Check out what the mixture looks like. If there is a small layer at the bottom of the pot with coarser particles and above that a large part with small silt particles, then you have clay soil. Sandy soil has much coarser particles at the bottom. Peat soil consists mainly of organic material, in this pot, it will look like an almost black mass.
What is PH value?
Both the type of soil and the PH value has a major influence on how your plant will flourish in your garden. You read about the soil types above, but what does the PH value have to do with this and how do you measure the PH value of the soil in your garden. The Ph value is important for your vegetable and ornamental garden, but also for the pond. Ph value is the measure of the acidity of the soil or water. I will limit myself to how you measure the value of your ground. If you want to measure the PH value of your pond, there are similar test methods.
The PH value of soil has a value from 0 to 14, where 7 is neutral. Soil with a PH value of less than 7 is acidic soil. Soil with a PH value higher than 7 is called a basic or alkaline environment. There are ready-to-use test kits you can buy at a garden center or the more extensive DIY store.
Gather some soil from different places in your garden at about 20 cm deep. It is best to dry this soil for a period and next put 1 centimeter of the soil in a tube. Pour 2 centimeters of distilled water into this tube and add a tablet.
The water will turn yellow, green, light blue, or dark blue. You can compare the colors with the colors on the packaging or in the leaflet. From this, you can determine which acidity you are dealing with. If you want a higher PH value in your garden, you can add chalk to the soil. By adding organic material, such as compost, you can lower your PH value. An additional advantage of this is that the drainage and ventilation of your soil improves.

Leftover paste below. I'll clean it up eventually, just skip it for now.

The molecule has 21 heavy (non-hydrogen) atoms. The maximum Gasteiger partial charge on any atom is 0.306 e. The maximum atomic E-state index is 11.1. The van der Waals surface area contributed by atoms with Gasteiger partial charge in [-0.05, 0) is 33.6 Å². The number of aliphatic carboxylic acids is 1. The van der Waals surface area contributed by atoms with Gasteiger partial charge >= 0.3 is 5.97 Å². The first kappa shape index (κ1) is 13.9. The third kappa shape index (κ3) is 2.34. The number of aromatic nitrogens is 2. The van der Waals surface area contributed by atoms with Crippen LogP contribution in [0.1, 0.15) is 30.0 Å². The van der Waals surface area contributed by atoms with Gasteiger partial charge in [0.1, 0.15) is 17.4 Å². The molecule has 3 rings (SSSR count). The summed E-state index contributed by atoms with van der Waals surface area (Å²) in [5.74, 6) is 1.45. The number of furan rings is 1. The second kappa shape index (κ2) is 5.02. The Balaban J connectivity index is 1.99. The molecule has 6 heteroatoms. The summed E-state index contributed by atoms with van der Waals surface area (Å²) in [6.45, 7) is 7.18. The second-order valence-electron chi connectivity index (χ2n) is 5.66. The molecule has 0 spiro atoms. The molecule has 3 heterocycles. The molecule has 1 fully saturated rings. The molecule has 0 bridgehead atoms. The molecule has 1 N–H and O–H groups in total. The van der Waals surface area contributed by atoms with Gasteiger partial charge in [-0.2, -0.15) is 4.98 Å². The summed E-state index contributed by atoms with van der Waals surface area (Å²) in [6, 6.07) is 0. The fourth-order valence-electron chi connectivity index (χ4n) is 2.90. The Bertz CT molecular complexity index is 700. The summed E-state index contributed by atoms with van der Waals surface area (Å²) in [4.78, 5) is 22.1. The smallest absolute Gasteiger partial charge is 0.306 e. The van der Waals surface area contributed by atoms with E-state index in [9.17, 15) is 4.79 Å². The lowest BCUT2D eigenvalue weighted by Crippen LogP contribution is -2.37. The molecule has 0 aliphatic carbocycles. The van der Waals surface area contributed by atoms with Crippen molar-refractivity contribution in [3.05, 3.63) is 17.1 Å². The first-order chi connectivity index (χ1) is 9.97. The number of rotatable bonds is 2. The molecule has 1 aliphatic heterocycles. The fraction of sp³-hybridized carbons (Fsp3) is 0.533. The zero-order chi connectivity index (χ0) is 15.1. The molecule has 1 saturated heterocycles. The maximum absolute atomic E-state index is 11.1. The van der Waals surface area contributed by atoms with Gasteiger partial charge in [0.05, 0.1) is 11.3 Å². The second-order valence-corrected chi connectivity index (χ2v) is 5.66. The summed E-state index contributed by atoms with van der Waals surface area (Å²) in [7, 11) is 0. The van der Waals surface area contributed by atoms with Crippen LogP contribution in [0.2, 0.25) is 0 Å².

Measure PH value
I found an inexpensive way to measure the PH value of your garden on the internet, by using red cabbage. Take a top of red cabbage and cut it quite fine with a food processor or knife. Boil some distilled water. Add the finely chopped red cabbage and let it cook for about 10 minutes. Then drain it.
The juice you just drained has a neutral PH of about 7. To be sure, test the red cabbage juice first. You do this by pouring the juice into 2 cups, add vinegar to one cup and some baking soda to the other. Vinegar is sour and should turn bright pink. The baking soda solution is basic and should turn blue or green. After testing this, you are ready to test the soil.
Put the soil in a glass and pour some cabbage juice on it. Wait for about 30 minutes. If the color of the solution turns pink, it means that the soil is acidic, with a PH lower than 7. The pinker the solution, the more acidic the soil. If the solution remains purple or violet, then you are dealing with a PH value of between 1 and 7. With a blue or green color, there is a PH higher than 7, the brighter green, the higher the PH value.
Which plants thrive in which type of soil?
Once you have figured out which type of soil you have, you can go looking for suitable plants. You still have to take into account other circumstances, such as a border in sun, partial shade or shade, and the moisture content in the border of course.
Plants for clay soil
Lilac (Syringa vulgaris), Hydrangea (Hydrangea “Grandiflora”), Goat’s Beard (Aruncus Dioicus), Sunwort (Helenium “Moerheim Beauty”), Black Cohosh (Cimicifuga simplex), and Zeeuws Knoopje (Astrantia Major).
Plants for sandy soil
Broom (Cytisus Scoparius), Cranesbill (Geranium Himalayense), Donkey Ears (Stachys Byzantina), Oyster Plant (Acanthus Mollis), Red Valerian (Centranthus Rubber), and Pea Bush (Caragana Arborescent).
Plants for peat soil
Solomon Seal (Polygonatum Multiflorum), Sage (Salvia Nemorosa), Rhododendron (Rhododendron), Royal Fern (Osmunda Regalis), False Hazel (Corylopsis Sinensis), Christopher’s Herb (Actea Rubra), Rock Heide (Pieris), and Japanese Maple (Acer Palmatum).
This is of course a brief summary, if you search the internet, you will come across many other types that are suitable for various types of soil. Some plants are very fussy about this and others not at all.